10 Things You Can Do Today to Improve Your Chance of Being Published
Having your work accepted by a respected academic journal or publisher requires much more than just conducting quality research. Based on our experience with clients specializing in many different scholarly fields, we prepared the following checklist to help you address some of the most common issues that scholars encounter when submitting their research. The better you can answer the questions below, the better the chances your paper will be received favorably.
Have you picked the journal which best matches the content of your article?
While impact factor, acceptance percentage and prestige are important, your first priority should be to find a journal or publisher whose scope covers your article. Learn more about how to choose the right journal.
Have you checked the word count to make sure it is within the journal’s requirements?
Some journals specify a minimum length, some specify a maximum, and some both. Be sure to check whether the journal’s specified word counts include references or not. When you use Microsoft Word’s ‘word count’ feature to see how long your text is, make sure the checkbox for footnotes, text boxes and endnotes is checked or unchecked, as appropriate. Be aware that if you send your article for translation it may be much longer or shorter in the target language than it was in the original.
Have you had the manuscript reviewed for language, including grammar, style, and syntax?
Polished and coherent language is critical to journal editors in every field. Consider academic translation and academic editing services to help ensure your text is ready for submission.
Did you check that all of the citations in the body of the article or the footnotes are listed in the bibliography and vice versa?
If you quote a source in your article, make sure it is brought in full in your bibliography. If you have a reference in your bibliography, make sure you cite it in the paper itself.
Did you review the manuscript to make sure the style sheet requirements are met?
Check the publisher’s style requirements carefully to see which style guide and what edition are called for. Writing the article with the style guide in mind can save you a lot of time in the long run. Reference software such as Endnote or Zotero can help you do this automatically.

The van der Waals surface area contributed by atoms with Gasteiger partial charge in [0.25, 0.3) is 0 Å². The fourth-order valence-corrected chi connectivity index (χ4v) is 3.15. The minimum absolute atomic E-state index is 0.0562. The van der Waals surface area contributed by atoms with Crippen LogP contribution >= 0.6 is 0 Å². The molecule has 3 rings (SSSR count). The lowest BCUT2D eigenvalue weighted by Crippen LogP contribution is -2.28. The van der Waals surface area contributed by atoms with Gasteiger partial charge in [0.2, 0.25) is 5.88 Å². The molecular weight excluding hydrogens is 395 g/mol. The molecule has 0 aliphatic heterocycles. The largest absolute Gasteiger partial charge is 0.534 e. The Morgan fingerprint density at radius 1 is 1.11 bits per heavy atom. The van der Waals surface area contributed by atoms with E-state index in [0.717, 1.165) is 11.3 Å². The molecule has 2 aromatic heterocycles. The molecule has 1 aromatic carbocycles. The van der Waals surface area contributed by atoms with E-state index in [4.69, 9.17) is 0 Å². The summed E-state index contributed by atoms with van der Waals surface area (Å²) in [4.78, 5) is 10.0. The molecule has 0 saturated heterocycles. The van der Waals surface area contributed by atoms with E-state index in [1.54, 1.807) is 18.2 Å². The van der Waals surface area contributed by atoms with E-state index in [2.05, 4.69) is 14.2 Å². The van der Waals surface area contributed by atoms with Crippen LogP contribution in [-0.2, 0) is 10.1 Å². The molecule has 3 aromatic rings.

Did you check if the journal calls for an abstract?
If the journal calls for an abstract be sure to spend more time on writing the abstract than any other part of your paper. Many journal academic editors read the abstract alone and only then decide if it is worth their time to read the full article. Check if there is a length requirement for the abstract and make sure you keep within it. Be aware that if you send your abstract for translation it may be much longer or shorter in the target language than it was in the original.
Did you have a few colleagues review the manuscript and provide you with feedback?
Make sure you can find colleagues or an advisor that you trust to review your manuscript and give you ideas for improvement and feedback. The feedback you receive at this stage will help prevent endless back-and-forth with the journal later on.
Did you familiarize yourself with the online submission process and make sure you have all of the necessary materials prepared?
Think about preparing a template CV, cover letter, and research abstract which you can then adapt for each submission.
Did you check if the journal calls for anonymous submission and remove all of the identifying references in the paper itself?
Look through the title page, abstract and body of the article itself to make sure the anonymity of the review process is not compromised (specifically for journals with a blind review process).
Have you written a respectable cover letter and had it edited?
You only have one chance to make a first impression. A polite, sincere, and concise cover letter can go a long way toward leaving a positive initial impression with the editor.Get Tools For Finding the Right Journal for Your Manuscript